And so we beat on, condolence cards against the current, saying we’re all right, paddling two strokes forward, one stroke back, sailing ceaselessly into the next incarnation.

And So, One Year On

Today marks one year since the passing of my wife, Donna Young Eichenwald, about whom I’ve written a great deal since.

donna_swimsuit_june_1982_edited

Donna, June 1982

Some say that when a loved one dies it seems as if time grinds to a halt. In my experience, it’s more that time’s fabric begins to warp in all directions. Sometimes it seems like decades, sometimes hours. It makes you realize what an artificial construct is time, how inadequate the usual ways we mark its passage, how hollow the ceremonies. And it does still seem like she was here just yesterday.

 
 For several well-known reasons, the past year has been an extremely difficult one for many of us. For me it will always, and far above all, mark the first year I’ve spent without Donna around since I first encountered her via a brief email she sent me some sixteen years ago. She wasn’t just anyone, after all — she was THE Donna Young, and it’s my eternal honor to have been married to her. This photo shows her at 22 — almost 23 — long before we met.
What really strikes me is just when we most needed Donna, I and the many others who loved her were forced to do without her — her wit, warmth, insight, generosity, empathy, multiple talents, and the unique way she went through life in general.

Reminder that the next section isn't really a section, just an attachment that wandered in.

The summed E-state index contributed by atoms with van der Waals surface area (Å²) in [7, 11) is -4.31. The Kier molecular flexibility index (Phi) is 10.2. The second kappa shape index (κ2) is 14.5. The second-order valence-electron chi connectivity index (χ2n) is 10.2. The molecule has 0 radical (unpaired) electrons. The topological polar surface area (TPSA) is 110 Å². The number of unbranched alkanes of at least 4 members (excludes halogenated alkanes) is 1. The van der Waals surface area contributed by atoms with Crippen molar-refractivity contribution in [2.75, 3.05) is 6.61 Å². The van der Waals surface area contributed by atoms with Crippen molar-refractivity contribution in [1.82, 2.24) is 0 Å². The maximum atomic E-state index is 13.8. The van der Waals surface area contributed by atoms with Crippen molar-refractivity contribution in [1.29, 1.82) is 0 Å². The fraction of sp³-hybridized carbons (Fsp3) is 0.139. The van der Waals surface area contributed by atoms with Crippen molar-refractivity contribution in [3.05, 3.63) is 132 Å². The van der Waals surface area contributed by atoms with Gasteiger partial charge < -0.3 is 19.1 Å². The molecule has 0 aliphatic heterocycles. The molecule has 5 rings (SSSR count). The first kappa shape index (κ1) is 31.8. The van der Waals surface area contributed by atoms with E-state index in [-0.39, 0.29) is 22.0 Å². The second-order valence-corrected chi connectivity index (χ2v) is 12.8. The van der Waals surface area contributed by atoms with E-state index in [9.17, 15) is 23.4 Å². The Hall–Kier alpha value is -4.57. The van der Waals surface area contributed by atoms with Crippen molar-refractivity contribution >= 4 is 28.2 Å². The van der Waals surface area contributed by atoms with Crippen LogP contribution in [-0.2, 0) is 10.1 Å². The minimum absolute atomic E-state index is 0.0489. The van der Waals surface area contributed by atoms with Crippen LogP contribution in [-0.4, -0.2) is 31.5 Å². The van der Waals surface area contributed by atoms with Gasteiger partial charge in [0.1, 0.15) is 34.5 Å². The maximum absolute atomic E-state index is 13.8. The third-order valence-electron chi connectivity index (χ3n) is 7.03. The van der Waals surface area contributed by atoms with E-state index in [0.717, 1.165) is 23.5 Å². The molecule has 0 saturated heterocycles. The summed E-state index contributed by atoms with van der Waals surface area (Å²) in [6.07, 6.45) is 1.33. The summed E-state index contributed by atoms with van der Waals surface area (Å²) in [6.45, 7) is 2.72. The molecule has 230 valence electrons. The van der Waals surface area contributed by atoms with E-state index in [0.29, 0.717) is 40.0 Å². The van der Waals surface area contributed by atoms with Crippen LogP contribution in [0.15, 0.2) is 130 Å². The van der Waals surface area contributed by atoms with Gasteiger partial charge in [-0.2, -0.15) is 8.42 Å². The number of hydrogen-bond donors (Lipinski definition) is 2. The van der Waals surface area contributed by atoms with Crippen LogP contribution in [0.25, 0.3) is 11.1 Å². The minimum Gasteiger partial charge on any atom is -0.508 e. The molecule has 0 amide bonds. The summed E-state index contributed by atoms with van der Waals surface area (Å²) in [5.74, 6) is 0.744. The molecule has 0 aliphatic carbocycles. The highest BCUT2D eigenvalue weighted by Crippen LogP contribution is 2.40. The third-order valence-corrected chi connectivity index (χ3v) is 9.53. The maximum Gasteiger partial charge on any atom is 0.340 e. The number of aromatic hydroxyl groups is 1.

Donna was one of the best expressions of what humanity is capable of producing. Although I know nobody can ever replace her, I continue to be inspired by her life, her example, and the light she shone forth, in which we thrived and reveled.
Donna was very human. And I know I contradict myself, but she is with us still.

And Now, Some Unsolicited Advice For the Recently Widowed

Hush little baby, my poor little thing
You’ve been shuffled about like a pawned wedding ring
It must seem strange, love was here then gone
And the Oklahoma sunrise becomes the Amarillo dawn
What’s important in this life
Ask the man who’s lost his wife

–Chrissie Hynde, “Thumbelina”

 

Hey! Grieving folks! Lost your husband or your wife or your significant something-or-other in the not-too-distant past? Me too. My condolences. The one-year anniversary of my sudden widowing (don’t call it Angel Day or any of that crap around here) is fast approaching. I’d like to offer up some unsolicited advice from what I’ve learned over the past year, so those of you more recently widdered can be forewarned: